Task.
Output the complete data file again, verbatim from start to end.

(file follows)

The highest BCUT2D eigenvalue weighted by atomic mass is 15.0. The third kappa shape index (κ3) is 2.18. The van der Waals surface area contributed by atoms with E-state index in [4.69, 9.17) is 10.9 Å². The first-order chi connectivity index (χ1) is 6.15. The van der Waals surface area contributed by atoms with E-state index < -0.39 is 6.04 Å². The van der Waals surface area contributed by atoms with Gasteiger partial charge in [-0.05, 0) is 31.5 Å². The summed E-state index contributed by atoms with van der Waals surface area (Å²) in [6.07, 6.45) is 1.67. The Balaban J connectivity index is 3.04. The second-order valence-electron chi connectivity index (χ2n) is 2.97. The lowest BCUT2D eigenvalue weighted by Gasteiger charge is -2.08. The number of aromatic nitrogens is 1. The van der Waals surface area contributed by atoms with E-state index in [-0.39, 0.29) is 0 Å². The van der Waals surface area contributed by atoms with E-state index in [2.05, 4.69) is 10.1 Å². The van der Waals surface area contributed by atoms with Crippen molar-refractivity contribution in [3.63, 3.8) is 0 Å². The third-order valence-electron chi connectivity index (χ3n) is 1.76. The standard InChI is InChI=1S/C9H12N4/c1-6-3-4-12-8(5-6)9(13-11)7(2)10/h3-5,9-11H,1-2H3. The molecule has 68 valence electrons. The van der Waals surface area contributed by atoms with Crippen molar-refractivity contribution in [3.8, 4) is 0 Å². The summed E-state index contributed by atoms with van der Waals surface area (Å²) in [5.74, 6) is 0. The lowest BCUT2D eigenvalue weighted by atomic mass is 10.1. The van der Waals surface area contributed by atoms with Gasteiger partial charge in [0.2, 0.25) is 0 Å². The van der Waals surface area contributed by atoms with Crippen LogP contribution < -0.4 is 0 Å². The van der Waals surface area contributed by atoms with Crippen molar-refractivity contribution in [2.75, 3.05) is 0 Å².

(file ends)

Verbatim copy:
The highest BCUT2D eigenvalue weighted by atomic mass is 15.0. The third kappa shape index (κ3) is 2.18. The van der Waals surface area contributed by atoms with E-state index in [4.69, 9.17) is 10.9 Å². The first-order chi connectivity index (χ1) is 6.15. The van der Waals surface area contributed by atoms with E-state index < -0.39 is 6.04 Å². The van der Waals surface area contributed by atoms with Gasteiger partial charge in [-0.05, 0) is 31.5 Å². The summed E-state index contributed by atoms with van der Waals surface area (Å²) in [6.07, 6.45) is 1.67. The Balaban J connectivity index is 3.04. The second-order valence-electron chi connectivity index (χ2n) is 2.97. The lowest BCUT2D eigenvalue weighted by Gasteiger charge is -2.08. The number of aromatic nitrogens is 1. The van der Waals surface area contributed by atoms with E-state index in [-0.39, 0.29) is 0 Å². The van der Waals surface area contributed by atoms with E-state index in [2.05, 4.69) is 10.1 Å². The van der Waals surface area contributed by atoms with Crippen molar-refractivity contribution in [3.63, 3.8) is 0 Å². The third-order valence-electron chi connectivity index (χ3n) is 1.76. The standard InChI is InChI=1S/C9H12N4/c1-6-3-4-12-8(5-6)9(13-11)7(2)10/h3-5,9-11H,1-2H3. The molecule has 68 valence electrons. The van der Waals surface area contributed by atoms with Crippen molar-refractivity contribution in [3.8, 4) is 0 Å². The summed E-state index contributed by atoms with van der Waals surface area (Å²) in [5.74, 6) is 0. The lowest BCUT2D eigenvalue weighted by atomic mass is 10.1. The van der Waals surface area contributed by atoms with Gasteiger partial charge in [0.2, 0.25) is 0 Å². The van der Waals surface area contributed by atoms with Crippen LogP contribution < -0.4 is 0 Å². The van der Waals surface area contributed by atoms with Crippen molar-refractivity contribution in [2.75, 3.05) is 0 Å².